Even if I hadn’t grown up on his music – courtesy of my mother’s boundless enthusiasm for Red, Red Wine, Cracklin’ Rosie, Sweet Caroline, I Am…
I Said, Song Sung Blue, Hello Again – this would be quite a thrill.
At his shopkeeper parents’ urging, he was studying medicine at New York University.
He was a keen amateur fencer, too, but his heart lay with music.
The producer had worked similar magic with Johnny Cash at the twilight of his career.
And even as he approaches his 70th birthday in January, Diamond is already thinking about his next album, a set of songs written with different collaborators.
It’s called Taxi Driver.” I guess he saw me as strong, silent and crazy.’ He was the dance partner of choice for Princess Diana (at a Reagan-era White House ball in 1985).
His beloved mother visits every Sunday, having moved from the east coast to be near her son (his father died in 1985).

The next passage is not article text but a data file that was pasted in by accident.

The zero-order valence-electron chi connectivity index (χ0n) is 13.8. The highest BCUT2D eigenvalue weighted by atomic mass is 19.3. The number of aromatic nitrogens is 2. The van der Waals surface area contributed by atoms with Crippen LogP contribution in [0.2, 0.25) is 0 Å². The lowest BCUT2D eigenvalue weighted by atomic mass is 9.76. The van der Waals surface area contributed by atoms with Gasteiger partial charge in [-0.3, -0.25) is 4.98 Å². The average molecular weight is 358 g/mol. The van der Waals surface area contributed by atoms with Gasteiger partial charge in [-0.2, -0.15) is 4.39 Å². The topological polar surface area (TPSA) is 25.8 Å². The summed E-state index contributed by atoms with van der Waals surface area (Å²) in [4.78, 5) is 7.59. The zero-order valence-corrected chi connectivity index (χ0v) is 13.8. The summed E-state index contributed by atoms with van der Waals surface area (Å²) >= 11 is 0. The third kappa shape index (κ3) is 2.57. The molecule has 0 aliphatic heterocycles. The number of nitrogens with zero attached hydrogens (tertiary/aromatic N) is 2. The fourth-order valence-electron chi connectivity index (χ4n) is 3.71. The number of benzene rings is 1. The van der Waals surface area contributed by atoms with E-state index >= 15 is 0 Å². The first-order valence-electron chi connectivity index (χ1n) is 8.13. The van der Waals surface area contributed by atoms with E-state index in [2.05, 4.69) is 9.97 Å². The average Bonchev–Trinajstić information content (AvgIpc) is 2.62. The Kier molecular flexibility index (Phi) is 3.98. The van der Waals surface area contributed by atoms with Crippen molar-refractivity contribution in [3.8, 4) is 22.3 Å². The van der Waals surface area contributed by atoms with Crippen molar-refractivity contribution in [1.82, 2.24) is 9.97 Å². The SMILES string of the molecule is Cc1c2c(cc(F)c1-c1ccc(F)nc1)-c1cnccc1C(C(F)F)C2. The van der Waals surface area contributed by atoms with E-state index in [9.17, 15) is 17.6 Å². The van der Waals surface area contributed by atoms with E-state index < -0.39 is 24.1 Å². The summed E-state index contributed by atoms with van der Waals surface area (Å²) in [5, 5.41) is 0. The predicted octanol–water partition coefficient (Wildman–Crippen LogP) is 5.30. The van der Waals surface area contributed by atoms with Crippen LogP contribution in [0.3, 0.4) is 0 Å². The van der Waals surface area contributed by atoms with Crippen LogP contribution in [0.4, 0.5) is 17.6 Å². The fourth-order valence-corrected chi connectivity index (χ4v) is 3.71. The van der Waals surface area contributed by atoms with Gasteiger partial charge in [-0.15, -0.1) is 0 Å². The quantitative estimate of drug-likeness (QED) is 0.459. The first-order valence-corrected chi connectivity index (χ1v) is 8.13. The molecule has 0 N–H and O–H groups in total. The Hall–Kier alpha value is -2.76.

'I loved Let It Be Me,’ Diamond says of Don and Phil’s 1960 hit. He and the Frenchman would go on to write a handful of songs together, including Love on the Rocks and September Morn, both from the soundtrack of The Jazz Singer.
Fifty years on, Neil Diamond sings Let It Be Me on Dreams.
I can’t tell you what we’re paying him, but it’s very little money. And last week he was the closing star of this year’s BBC Electric Proms concerts (held last night at the Roundhouse in Camden, London, and broadcast on BBC Two on Saturday, November 13).
In his late sixties Diamond enjoyed a career rebirth via two beautiful, startlingly stripped-back albums he made with Rick Rubin, 12 Songs (2005) and Home Before Dark (2008).